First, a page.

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Chelsea Clinton campaigns for mom at Ohio State

Democrat Senator Hillary Clinton at one time had more delegates than her opponent Senator Barack Obama. But that's changed. As Ohio's March fourth presidential primary draws near the candidates are campaigning more aggressively. Clinton's daughter, Chelsea, visited several Ohio colleges Wednesday in hopes of drawing young voters to her mother's campaign. Clinton made her first at Ohio State University.

Ohio State students, some still wearing workout clothes, gathered in the atrium of the college's Recreational and Physical Activities Center for an informal question and answer session with Chelsea Clinton. Her support and admiration for her mother was evident as she answered questions geared toward her mother's bid for the presidency.

One audience member asked about where Senator Clinton stands on health care. Clinton said her mother is committed to universal health care for Americans. She said Senator Clinton learned a lot from trying and not succeeding with the issue in the 1990s. But Clinton said republicans will have a hard time criticizing the health care plan her mother has laid out.

"It's based on the congressional plan so I think it will be difficult for a senator to say no Americans shouldn't have the health care that I have. Or to claim that it is socialized medicine because it's not exactly what the republican members of congress have. I mean, they carry around a card that has ETNA or Blue Cross Blue Shield on it. It's just a lot cheaper because the pools of people are a lot larger. So, you know, he would be paying 70 percent of what I pay through my employer, for instance. And because we're standing up for everyone," Clinton said.

Another issue on many voters' minds is immigration. An OSU senior Juliana Ramirez posed this concern:

"As a Hispanic-American, I'm just very saddened about the whole immigration situation. So where does your mom stand on immigration? And what will she do to better the lives of hard-working Hispanics who have entered the country legally and in a way strengthened the economy?" Ramirez asked.

Clinton told Ramirez her mother supports comprehensive immigration reform. She also told her that Senator Clinton voted twice for the Dream Act - legislation that would allow Hispanic students to attend college and receive financial aid regardless of their parents' immigration status. She said her mom is committed to inviting illegal immigrants to "come out of the shadows".

"For people who have been paying taxes, they would pay a fine, be registered, and then stand in line behind people who came here legally on a path to earn citizenship. And for people who came here illegally and haven't been paying taxes will also pay a fine and then they'll pay back taxes as a percentage of their income going forward, and then stand in line behind people who came here legally on a path to earn citizenship," Clinton said.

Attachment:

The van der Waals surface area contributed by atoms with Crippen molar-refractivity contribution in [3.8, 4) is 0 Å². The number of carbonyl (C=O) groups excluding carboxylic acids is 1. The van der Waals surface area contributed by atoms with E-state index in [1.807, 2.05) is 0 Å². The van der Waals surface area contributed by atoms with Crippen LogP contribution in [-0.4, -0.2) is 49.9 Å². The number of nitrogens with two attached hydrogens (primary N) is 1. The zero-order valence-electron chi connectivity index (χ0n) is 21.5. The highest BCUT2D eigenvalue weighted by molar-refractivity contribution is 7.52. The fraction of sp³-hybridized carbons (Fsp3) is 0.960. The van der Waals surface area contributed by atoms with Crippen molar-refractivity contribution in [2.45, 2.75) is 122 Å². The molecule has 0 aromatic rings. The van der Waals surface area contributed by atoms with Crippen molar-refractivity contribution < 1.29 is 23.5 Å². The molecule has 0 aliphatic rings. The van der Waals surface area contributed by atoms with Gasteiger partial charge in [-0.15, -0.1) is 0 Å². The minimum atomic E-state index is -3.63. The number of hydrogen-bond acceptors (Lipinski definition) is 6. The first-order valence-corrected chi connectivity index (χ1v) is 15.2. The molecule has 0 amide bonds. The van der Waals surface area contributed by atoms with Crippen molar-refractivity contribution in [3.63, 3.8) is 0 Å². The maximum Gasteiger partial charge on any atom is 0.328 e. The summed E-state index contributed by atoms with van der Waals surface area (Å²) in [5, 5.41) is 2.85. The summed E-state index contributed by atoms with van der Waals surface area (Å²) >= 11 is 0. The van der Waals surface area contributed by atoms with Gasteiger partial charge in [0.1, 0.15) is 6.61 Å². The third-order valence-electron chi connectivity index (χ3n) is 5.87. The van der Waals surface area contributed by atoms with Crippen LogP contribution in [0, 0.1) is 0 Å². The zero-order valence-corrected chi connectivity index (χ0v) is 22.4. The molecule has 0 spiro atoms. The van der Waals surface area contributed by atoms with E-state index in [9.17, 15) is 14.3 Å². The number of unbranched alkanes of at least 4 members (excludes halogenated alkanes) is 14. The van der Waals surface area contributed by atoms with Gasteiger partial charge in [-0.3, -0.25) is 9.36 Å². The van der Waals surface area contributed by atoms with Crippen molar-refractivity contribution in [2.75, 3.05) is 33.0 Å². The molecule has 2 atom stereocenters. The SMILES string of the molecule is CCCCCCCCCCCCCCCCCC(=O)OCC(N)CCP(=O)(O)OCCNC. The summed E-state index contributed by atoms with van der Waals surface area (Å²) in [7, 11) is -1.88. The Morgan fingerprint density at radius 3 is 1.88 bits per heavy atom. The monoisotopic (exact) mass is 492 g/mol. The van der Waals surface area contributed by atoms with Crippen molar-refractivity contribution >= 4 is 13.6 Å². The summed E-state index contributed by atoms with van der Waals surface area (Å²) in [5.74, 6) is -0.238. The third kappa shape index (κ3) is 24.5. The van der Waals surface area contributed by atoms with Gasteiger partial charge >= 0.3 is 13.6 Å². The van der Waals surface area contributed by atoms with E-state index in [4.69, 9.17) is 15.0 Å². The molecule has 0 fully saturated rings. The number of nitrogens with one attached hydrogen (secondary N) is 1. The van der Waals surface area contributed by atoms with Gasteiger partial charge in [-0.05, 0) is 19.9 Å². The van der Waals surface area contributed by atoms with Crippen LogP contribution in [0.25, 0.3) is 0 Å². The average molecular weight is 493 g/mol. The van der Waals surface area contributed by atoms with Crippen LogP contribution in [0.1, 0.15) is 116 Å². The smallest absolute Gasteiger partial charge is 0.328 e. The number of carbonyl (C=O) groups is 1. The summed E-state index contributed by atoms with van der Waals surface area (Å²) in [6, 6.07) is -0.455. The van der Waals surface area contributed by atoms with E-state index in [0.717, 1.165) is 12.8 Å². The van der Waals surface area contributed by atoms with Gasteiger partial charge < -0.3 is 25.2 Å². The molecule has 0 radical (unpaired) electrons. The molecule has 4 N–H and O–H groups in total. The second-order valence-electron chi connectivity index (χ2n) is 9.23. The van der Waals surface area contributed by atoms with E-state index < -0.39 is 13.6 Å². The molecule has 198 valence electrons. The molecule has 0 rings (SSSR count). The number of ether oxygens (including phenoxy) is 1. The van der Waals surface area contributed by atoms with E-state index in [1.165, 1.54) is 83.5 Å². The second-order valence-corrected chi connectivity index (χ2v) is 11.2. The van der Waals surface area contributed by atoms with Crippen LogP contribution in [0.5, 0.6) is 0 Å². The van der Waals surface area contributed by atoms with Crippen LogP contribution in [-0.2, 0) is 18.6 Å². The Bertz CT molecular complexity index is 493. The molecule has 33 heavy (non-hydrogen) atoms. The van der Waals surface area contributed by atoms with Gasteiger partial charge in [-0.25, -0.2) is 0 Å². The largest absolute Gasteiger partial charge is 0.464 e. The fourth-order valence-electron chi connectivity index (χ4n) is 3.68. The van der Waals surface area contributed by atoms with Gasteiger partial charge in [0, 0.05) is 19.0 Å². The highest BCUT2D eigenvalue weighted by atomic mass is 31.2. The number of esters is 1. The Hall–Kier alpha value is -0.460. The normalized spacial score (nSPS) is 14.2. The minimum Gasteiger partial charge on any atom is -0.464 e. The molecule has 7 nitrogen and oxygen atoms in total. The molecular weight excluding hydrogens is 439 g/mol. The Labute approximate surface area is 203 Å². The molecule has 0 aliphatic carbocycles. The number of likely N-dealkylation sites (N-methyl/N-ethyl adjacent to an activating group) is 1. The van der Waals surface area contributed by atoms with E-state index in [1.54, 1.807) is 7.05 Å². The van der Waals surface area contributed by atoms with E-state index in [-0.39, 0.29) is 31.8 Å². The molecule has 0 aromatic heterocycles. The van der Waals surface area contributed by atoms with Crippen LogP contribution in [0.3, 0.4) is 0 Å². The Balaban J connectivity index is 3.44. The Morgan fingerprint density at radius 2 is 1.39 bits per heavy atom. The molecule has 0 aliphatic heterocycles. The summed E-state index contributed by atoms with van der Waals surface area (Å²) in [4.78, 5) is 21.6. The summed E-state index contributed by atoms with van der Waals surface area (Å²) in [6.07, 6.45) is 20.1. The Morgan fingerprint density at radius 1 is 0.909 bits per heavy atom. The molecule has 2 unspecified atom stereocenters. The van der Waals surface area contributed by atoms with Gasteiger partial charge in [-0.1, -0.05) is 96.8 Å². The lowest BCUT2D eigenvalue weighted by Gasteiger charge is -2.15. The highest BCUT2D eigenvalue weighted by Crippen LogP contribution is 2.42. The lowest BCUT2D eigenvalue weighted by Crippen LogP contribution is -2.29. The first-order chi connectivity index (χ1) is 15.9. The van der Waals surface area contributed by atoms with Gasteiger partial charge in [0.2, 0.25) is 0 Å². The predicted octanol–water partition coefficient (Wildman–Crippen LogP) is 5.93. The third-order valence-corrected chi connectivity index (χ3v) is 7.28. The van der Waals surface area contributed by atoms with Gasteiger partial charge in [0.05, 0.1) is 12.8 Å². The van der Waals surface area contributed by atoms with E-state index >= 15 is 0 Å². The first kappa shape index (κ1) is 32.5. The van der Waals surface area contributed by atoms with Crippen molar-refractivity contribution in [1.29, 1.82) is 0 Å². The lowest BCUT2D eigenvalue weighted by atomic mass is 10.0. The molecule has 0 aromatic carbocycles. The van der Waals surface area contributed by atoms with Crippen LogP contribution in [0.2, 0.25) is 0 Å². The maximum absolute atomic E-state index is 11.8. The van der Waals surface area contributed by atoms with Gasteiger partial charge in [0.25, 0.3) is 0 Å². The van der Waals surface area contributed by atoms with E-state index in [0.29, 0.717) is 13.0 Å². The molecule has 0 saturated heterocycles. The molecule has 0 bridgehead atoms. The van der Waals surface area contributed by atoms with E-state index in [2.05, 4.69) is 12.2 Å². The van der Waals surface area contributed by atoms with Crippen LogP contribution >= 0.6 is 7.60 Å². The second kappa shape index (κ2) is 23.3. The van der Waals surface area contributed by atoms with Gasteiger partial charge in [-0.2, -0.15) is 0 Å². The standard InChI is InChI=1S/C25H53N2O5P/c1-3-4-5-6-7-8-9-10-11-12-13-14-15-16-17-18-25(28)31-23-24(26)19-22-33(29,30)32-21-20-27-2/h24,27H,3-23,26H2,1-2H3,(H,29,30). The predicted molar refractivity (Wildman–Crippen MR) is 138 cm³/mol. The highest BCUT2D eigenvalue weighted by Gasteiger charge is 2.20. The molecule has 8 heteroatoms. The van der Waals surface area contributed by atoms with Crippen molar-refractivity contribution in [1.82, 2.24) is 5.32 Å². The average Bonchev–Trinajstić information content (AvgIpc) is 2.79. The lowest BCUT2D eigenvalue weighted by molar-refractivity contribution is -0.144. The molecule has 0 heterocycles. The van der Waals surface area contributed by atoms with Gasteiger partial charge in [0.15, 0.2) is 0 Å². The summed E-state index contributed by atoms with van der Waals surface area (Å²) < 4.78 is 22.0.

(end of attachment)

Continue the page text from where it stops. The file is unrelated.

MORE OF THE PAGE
When asked what she though about Clinton's response to her question, Ramirez, an undecided voter, said she learned a lot about where Senator Clinton stands on immigration.

"I was very relieved to know that she supports the fact that there are students and people here that should go to college and are just unable to because of their parents' decision to want a better future for their kids. So that's just a sigh of relief, that thank you, someone out there understands," Ramirez said.

Finally someone asked:

"I was wondering if you could talk a little bit about why your mother would be the stronger candidate. And why in turn we should elect her as the democratic representative."

Clinton listed universal health care, ending the war in Iraq and immigration reform as reasons for why her mother should be president. She also mentioned her mother's record of working well with GOP leaders.

"I think that that record will really matter to voters of any party affiliation, but also it should really matter to us as we not only pick a candidate that we think can win in November, but can immediately start making progress in the areas that we care about January 20th," Clinton said.

Clinton also visited Ohio Wesleyan University in Delaware and Sinclair Community College in Dayton. Senator Clinton is expected to address Ohio State students Thursday night.